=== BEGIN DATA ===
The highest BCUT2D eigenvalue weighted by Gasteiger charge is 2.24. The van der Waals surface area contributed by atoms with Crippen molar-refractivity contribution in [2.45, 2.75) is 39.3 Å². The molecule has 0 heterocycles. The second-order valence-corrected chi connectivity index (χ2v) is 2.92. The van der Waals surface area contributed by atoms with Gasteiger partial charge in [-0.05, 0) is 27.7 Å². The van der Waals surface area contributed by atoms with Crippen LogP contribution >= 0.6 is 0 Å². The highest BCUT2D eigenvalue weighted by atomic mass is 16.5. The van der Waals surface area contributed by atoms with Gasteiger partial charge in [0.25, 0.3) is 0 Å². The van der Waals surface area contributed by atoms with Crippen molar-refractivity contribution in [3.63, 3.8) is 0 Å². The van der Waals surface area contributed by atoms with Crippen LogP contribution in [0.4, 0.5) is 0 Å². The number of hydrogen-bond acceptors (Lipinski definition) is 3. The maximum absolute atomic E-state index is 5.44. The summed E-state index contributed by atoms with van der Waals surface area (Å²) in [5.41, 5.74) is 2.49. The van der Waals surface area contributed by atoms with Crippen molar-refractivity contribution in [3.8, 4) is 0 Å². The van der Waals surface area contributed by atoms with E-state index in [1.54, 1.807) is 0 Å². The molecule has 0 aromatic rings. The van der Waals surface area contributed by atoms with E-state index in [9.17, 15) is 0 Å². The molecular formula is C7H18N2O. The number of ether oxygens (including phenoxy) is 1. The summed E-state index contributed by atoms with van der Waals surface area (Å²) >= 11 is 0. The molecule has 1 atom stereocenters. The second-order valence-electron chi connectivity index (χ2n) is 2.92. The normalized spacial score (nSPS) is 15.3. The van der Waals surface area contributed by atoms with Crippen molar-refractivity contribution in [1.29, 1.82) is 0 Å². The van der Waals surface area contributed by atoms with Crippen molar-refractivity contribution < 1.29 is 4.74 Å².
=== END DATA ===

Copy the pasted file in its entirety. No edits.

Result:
The highest BCUT2D eigenvalue weighted by Gasteiger charge is 2.24. The van der Waals surface area contributed by atoms with Crippen molar-refractivity contribution in [2.45, 2.75) is 39.3 Å². The molecule has 0 heterocycles. The second-order valence-corrected chi connectivity index (χ2v) is 2.92. The van der Waals surface area contributed by atoms with Gasteiger partial charge in [-0.05, 0) is 27.7 Å². The van der Waals surface area contributed by atoms with Crippen LogP contribution >= 0.6 is 0 Å². The highest BCUT2D eigenvalue weighted by atomic mass is 16.5. The van der Waals surface area contributed by atoms with Gasteiger partial charge in [0.25, 0.3) is 0 Å². The van der Waals surface area contributed by atoms with Crippen molar-refractivity contribution in [3.63, 3.8) is 0 Å². The van der Waals surface area contributed by atoms with Crippen LogP contribution in [0.4, 0.5) is 0 Å². The number of hydrogen-bond acceptors (Lipinski definition) is 3. The maximum absolute atomic E-state index is 5.44. The summed E-state index contributed by atoms with van der Waals surface area (Å²) in [5.41, 5.74) is 2.49. The van der Waals surface area contributed by atoms with Crippen molar-refractivity contribution in [3.8, 4) is 0 Å². The van der Waals surface area contributed by atoms with E-state index in [1.54, 1.807) is 0 Å². The molecule has 0 aromatic rings. The van der Waals surface area contributed by atoms with E-state index in [9.17, 15) is 0 Å². The molecular formula is C7H18N2O. The number of ether oxygens (including phenoxy) is 1. The summed E-state index contributed by atoms with van der Waals surface area (Å²) >= 11 is 0. The molecule has 1 atom stereocenters. The second-order valence-electron chi connectivity index (χ2n) is 2.92. The normalized spacial score (nSPS) is 15.3. The van der Waals surface area contributed by atoms with Crippen molar-refractivity contribution in [1.29, 1.82) is 0 Å². The van der Waals surface area contributed by atoms with Crippen molar-refractivity contribution < 1.29 is 4.74 Å².